EIA global energy consumption and emissions projections through 2050
The U.S. Energy Information Administration (EIA) projects that, absent significant changes in policy or technology, world energy consumption will grow by nearly 50% between 2020 and 2050. In its International Energy Outlook 2021 (IEO2021), EIA projects that strong economic growth, particularly with developing economies in Asia, will drive global increases in energy consumption despite pandemic-related declines and long-term improvements in energy efficiency. If current policy and technology trends continue, global energy consumption and energy-related carbon dioxide emissions will increase through 2050 as a result of population and economic growth.
According to the IEO2021 Reference case, which projects future energy trends based on current laws and regulations, renewable energy consumption has the strongest growth among energy sources through 2050. Liquid fuels remain the largest source of energy consumption, driven largely by the industrial and transportation sectors.
“Even with growth in renewable energy, without significant policy changes or technological breakthroughs, we project increasing energy-related carbon dioxide emissions through 2050,” said EIA Acting Administrator Stephen Nalley.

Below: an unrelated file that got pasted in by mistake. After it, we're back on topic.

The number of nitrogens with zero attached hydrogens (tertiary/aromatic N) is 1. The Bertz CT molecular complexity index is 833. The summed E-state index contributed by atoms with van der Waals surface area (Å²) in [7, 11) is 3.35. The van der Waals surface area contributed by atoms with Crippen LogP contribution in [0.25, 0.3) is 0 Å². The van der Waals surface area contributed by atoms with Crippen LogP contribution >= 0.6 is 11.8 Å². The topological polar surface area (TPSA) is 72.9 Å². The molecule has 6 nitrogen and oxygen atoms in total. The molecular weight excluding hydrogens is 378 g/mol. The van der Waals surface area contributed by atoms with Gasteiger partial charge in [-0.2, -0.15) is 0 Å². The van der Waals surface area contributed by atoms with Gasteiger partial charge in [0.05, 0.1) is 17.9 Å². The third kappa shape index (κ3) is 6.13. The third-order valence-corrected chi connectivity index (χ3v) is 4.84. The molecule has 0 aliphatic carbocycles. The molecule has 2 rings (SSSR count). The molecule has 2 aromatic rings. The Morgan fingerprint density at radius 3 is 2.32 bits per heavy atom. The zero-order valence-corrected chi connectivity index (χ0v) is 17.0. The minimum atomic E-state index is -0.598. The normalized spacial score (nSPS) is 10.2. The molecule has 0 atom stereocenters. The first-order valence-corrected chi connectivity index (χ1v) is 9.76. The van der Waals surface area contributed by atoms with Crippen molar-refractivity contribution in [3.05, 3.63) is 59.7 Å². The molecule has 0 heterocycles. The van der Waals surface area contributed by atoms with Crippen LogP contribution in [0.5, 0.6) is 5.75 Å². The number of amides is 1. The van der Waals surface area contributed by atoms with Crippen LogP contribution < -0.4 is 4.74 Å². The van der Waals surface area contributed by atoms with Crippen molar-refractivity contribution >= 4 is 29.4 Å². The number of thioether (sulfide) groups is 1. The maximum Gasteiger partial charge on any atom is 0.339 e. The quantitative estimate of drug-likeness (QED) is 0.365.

Renewables will be the primary source for new electricity generation, but natural gas, coal, and increasingly batteries will be used to help meet load and support grid reliability.
EIA projects electricity generation to almost double in developing non-OECD countries by 2050. Falling technology costs and favorable laws and regulations mean that much of the new electricity generation will come from renewable energy sources, although natural gas, coal, and batteries will remain critical parts of the electric grid, backing up solar and wind resources.
“The worldwide push to generate more electricity from renewables and also increase electric grid reliability could push more expansion of battery storage on a global scale,” Nalley said.
Oil and natural gas production will continue to grow, mainly to support increasing energy consumption in developing Asian economies.
Driven by increasing populations and fast-growing economies, EIA projects that consumption of liquid fuels will grow the most in non-OECD Asia, where total energy consumption nearly doubles from 2020 to 2050. EIA projects that consumption will outpace production in these countries, driving an increase in imports of crude oil or finished petroleum products, primarily from the Middle East.
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